Nearly a year ago it was revealed that Google was secretly working on a censored version of their search engine to launch in China, codenamed “Dragonfly”. The news was met with swift criticism and outcry. Google employees went on strike, human activists condemned the move, the U.S. government called Google to testify, and the general public was furious.
Now, after nearly a year Google has officially terminated Project Dragonfly. At a Senate Judiciary Committee hearing last week, Karan Bhatia, Google’s VP of public policy, stated that work on the censored Chinese search engine had been “terminated”. A spokesperson for Google later confirmed that the company had no plans to launch a search engine in China.
Google has been vague about Project Dragonfly ever since the documents about it leaked. The leaked documents indicated that the search engine would identify and censor any websites blocked by China’s Great Firewall. Google did eventually confirm they were working on the project but gave few other details.
The company originally launched in China back in 2006, but things were not smooth. Back then, Google complied with the country’s censorship laws, believing that Chinese citizens deserved to have access to information even if it was censored. It was a controversial move even back then. But despite complying with the Chinese government, Chine eventually banned Google-owned YouTube and began restricting access to services. Then in 2010 Google announced they were pulling out of China after a Chinese originating hack.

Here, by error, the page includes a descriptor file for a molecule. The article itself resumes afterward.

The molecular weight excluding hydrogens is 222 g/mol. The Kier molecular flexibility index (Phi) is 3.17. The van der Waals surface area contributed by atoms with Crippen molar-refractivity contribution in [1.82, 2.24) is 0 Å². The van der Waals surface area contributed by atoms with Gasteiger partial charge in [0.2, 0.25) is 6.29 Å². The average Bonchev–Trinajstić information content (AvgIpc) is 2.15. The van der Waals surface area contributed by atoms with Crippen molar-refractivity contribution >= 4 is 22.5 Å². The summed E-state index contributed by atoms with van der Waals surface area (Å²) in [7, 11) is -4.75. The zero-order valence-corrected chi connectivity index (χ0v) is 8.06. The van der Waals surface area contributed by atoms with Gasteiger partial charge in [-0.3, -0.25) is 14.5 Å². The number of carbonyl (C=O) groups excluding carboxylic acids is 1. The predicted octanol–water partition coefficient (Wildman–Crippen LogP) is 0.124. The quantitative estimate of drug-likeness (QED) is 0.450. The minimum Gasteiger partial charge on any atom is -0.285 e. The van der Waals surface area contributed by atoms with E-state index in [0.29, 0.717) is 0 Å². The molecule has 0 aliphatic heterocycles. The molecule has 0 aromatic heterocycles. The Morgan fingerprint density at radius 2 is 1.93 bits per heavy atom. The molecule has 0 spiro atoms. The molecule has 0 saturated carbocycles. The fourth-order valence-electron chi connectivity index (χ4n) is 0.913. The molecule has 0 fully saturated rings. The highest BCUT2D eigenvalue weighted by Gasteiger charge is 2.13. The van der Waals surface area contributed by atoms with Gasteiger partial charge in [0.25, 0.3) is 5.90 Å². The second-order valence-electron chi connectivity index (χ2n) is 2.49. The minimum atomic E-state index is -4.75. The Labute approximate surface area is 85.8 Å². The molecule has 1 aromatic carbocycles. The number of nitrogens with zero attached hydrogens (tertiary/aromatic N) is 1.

In truth, a Google search engine in China, censored or not, would make very little impact. Baidu is the primary search engine in China, holding the majority of the search market share.
However, Google refused to commit that they would not reenter China in the future. During the Senate Judiciary hearing, Bhatia was asked about plans to renter China. She stated that Google was willing to commit that “any decision to ever look at going back into the China search market is one that we [Google] would take only in consultation with key stakeholders”.
That answer elicited this response from U.S. Senator Hawley who proposed the original question: “You’ve been more than willing to engage in ideological censorship in the largest market in the world. You have been more than happy to partner with the most repressive authoritarian regime on the planet, all for profits, whatever it is, that is good for Google. Why would anybody believe you now?”
Tech giants such as Google have been coming under fire in recent years, and while Google was able to shield itself from the data-hack scandals that rocked Facebook last year, Project Dragonfly placed it in direct fire. Most believe it’s only a matter of time before Google re-launches in China, and the move will likely not go down smoothly.